welcome and enjoy!

Hi and welcome to my blog about comics from other people’s childhood! It is dedicated primarily to British humour comics of the 60s and 70s. The reason they are not from my childhood is simply because I didn’t live in the UK back then (nor do I live there now). I knew next to nothing about them until fairly recently but since then I’ve developed a strong liking for the medium and amassed a large collection, including a number of complete or near complete sets. My intention is to use this blog as a channel for sharing my humble knowledge about different titles, favourite characters and creators as I slowly research my collection.

QUICK TIP: this blog is a sequence of posts covering one particular comic at a time. The sequence follows a certain logic, so for maximum results it is recommended that the blog is read from the oldest post up.

Copyright of all images and quotations used here is with their respective owners. Any such copyrighted material is used exclusively for educational purposes and will be removed at first notice. All other text copyright Irmantas P.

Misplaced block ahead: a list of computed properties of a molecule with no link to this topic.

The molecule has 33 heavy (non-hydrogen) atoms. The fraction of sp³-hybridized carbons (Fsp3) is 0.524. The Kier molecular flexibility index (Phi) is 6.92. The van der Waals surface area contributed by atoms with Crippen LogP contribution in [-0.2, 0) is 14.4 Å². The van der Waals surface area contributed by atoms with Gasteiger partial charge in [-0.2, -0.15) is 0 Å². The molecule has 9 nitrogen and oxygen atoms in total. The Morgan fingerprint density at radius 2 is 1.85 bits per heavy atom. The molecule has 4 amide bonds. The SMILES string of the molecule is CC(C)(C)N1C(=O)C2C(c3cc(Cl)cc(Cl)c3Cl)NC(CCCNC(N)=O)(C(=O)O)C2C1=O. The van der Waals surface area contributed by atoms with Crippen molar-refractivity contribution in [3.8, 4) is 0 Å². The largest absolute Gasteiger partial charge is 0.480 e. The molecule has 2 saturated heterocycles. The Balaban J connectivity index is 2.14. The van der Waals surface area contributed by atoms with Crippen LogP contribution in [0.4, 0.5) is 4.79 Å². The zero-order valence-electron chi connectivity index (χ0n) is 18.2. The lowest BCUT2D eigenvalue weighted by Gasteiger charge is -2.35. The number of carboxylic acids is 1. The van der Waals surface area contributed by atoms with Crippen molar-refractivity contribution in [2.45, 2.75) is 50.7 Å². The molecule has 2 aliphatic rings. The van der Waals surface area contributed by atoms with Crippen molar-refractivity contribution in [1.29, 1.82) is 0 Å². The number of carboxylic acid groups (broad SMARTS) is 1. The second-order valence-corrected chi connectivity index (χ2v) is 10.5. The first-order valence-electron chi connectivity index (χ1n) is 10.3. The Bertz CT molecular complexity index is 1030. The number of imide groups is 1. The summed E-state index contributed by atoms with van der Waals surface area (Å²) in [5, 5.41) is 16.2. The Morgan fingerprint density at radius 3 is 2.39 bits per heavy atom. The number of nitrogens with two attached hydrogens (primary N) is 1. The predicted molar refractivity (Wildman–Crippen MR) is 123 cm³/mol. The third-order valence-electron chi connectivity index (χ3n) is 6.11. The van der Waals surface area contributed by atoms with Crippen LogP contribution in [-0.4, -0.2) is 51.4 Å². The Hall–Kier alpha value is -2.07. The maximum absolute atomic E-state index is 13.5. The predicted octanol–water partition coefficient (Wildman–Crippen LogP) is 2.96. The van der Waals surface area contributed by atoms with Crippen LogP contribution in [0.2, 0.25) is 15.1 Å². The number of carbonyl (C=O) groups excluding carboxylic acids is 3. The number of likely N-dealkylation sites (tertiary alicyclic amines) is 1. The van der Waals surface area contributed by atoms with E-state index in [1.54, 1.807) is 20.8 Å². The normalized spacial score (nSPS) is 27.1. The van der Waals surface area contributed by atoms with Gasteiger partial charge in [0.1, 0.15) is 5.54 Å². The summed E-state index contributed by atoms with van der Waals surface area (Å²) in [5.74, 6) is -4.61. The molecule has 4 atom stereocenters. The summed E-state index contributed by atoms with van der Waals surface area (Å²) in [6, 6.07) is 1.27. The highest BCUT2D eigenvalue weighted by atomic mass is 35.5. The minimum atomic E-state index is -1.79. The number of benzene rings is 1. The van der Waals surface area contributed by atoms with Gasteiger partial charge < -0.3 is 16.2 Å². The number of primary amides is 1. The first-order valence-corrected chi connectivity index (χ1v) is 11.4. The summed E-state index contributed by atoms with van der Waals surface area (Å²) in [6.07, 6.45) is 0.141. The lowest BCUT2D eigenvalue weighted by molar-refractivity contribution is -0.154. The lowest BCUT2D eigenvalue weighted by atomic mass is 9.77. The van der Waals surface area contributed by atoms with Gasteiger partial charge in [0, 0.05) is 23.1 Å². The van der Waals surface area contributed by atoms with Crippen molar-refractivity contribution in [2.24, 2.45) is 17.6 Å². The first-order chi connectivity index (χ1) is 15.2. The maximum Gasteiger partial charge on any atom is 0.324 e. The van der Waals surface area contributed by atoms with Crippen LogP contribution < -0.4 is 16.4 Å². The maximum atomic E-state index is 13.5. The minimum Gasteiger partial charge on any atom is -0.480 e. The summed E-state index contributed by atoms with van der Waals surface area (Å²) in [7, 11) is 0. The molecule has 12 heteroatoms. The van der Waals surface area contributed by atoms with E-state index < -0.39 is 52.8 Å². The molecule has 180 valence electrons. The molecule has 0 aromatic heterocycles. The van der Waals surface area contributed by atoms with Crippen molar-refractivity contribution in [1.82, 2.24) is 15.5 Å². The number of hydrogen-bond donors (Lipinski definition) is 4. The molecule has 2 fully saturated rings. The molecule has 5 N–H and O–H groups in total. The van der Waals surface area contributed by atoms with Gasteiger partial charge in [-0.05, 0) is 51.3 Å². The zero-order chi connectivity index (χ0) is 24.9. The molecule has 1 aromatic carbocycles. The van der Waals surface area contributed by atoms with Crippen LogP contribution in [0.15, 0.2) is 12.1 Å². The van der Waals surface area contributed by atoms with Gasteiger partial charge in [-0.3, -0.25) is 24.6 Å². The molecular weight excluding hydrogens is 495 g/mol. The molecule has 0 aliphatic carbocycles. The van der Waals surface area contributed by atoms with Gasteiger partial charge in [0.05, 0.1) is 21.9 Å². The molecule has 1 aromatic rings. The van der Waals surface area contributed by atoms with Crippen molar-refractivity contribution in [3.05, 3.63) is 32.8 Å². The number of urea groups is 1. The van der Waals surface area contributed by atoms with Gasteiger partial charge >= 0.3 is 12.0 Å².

Tuesday, August 6, 2019


Ken Reid was known to have sometimes been ‘text heavy’ in the strips that he scripted himself, making it necessary for editors to cut his writing down. Below is a nice example of that. The panel is from original Queen of the Seas artwork. I am not completely sure, but I believe I photographed it from the original piece owned by Peter Hansen:

The episode was printed in Smash! No. 31 (3rd Sept., 1966). The ugly colouring ruined the beauty of Ken’s linework,  but the reason I am showing the panel here is Captain Enoch Drip’s new speech balloon:

The Editor apparently thought Ken’s original version was too long, or eccentric…

This is how the panel looked in the reprint of the same episode in Buster cover-dated 8th July, 1972:

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1 comment:

  1. I wouldn't be surprised if the mention of the Thunderbirds cast was why this was edited out. Another company was publishing their comics (in TV Century 21), so they wouldn't want to be seen as advertising a competitor.